Feast Your Eyes On These AI-Generated Sounds

The radio hackers in the audience will be familiar with a spectrogram display, but for the uninitiated, it’s basically a visual representation of how a range of frequencies are changing with time. Usually such a display is used to identify a clear transmission in a sea of noise, but with the right software, it’s possible to generate a signal that shows up as text or an image when viewed as a spectrogram. Musicians even occasionally use the technique to hide images in their songs. Unfortunately, the audio side of such a trick generally sounds like gibberish to human ears.

Or at least, it used to. Students from the University of Michigan have found a way to use diffusion models to not only create a spectrogram image for a given prompt, but to do it with audio that actually makes sense given what the image shows. So for example if you asked for a spectrogram of a race car, you might get an audio track that sounds like a revving engine.

The first step of the technique is easy enough — two separate pre-trained models are used, Stable Diffusion to create the image, and Auffusion4 to produce the audio. The results are then combined via weighted average, and enter into an iterative denoising process to refine the end result. Normally the process produces a grayscale image, but as the paper explains, a third model can be kicked in to produce a more visually pleasing result without impacting the audio itself.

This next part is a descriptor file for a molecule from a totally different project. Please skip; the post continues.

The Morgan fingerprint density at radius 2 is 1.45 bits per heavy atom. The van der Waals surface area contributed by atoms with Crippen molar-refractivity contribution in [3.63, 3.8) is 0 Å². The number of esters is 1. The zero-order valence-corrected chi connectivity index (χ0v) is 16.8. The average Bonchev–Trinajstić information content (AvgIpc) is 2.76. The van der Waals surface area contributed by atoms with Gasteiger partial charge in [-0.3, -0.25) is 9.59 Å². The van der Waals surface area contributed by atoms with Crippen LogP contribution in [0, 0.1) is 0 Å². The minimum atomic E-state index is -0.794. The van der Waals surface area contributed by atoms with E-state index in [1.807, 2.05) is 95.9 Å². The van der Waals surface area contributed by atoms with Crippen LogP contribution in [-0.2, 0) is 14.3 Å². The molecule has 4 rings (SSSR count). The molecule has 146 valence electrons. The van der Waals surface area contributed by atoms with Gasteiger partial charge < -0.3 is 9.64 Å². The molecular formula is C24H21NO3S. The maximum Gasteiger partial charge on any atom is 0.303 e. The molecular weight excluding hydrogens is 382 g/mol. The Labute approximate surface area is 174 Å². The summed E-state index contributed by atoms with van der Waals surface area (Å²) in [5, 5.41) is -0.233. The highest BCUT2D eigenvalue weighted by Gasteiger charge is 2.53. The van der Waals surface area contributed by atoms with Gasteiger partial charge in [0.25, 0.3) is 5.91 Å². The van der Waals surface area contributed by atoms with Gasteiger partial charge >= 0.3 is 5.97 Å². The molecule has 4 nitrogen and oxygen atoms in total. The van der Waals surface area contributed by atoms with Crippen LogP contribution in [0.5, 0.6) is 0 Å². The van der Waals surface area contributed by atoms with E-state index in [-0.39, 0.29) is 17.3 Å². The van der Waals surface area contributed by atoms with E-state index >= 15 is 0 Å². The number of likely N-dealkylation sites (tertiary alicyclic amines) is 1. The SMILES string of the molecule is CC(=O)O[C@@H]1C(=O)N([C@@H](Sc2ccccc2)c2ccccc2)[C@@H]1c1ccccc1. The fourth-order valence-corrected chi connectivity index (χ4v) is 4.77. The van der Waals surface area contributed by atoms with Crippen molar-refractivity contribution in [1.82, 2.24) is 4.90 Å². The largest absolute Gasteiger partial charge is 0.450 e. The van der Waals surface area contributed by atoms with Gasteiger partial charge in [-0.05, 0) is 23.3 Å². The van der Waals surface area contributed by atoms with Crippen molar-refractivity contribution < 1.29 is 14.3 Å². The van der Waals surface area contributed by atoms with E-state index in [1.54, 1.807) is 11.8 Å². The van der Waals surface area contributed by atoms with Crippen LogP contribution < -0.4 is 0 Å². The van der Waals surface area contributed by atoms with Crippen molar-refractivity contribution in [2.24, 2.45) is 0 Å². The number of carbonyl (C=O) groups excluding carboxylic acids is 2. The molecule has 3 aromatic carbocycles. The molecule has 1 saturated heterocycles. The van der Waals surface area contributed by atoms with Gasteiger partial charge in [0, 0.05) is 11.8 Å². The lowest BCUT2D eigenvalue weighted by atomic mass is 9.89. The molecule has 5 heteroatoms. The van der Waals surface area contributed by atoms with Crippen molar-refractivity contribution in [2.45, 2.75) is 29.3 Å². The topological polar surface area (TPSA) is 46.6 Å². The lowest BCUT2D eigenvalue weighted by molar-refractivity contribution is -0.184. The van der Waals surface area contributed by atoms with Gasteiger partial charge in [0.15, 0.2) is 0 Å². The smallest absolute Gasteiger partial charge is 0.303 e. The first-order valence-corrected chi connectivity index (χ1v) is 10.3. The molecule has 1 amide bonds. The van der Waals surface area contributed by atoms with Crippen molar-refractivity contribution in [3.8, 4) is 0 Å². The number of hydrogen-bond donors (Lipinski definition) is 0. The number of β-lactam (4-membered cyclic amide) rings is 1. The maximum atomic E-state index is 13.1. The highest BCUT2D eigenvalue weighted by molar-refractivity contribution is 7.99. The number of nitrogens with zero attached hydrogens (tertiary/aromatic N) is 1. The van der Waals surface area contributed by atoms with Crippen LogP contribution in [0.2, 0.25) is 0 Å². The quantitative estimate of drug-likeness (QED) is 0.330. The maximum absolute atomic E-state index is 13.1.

Ultimately, neither the visual nor audio component is perfect. But they both get close enough that you get the idea, and that alone is pretty impressive. We won’t hazard to guess what practical applications exist for this technique, but the paper does hint at some potential use for steganography. Perhaps something to keep in mind the next time we try to hide data in an episode of the Hackaday Podcast.

7 thoughts on “Feast Your Eyes On These AI-Generated Sounds

  1. That is quite interesting. But I must disagree with this statement:

    ” Unfortunately, the audio side of such a trick generally sounds like gibberish to human ears. Or at least, it used to.”

    Software inserting visuals into music spectrogram was available in at least late ’90. I remember Richard D. James (Aphex Twin) did that on his track “ΔMi−1 = −αΣn=1NDi[n][Σj∈C[i]Fji[n − 1] + Fexti[n−1]]” (also known as “formula”) where he hid his distorted face image – that was 1999. I know – for some that track “sounds like gibberish” but I swear it’s music ;-) Also he was not the only one.

      1. Never let it be said that the Hackaday commenters will allow a little thing like having a point get in the way of them of being argumentative…

        This literally sounds like a 56K modem, it’s the definition of gibberish digital noise.

  2. I’m imagining setting up a wide spectrographic display with a persistence of a few seconds, and feeding a loop of these sounds into it. Wall art for the über-nerd!

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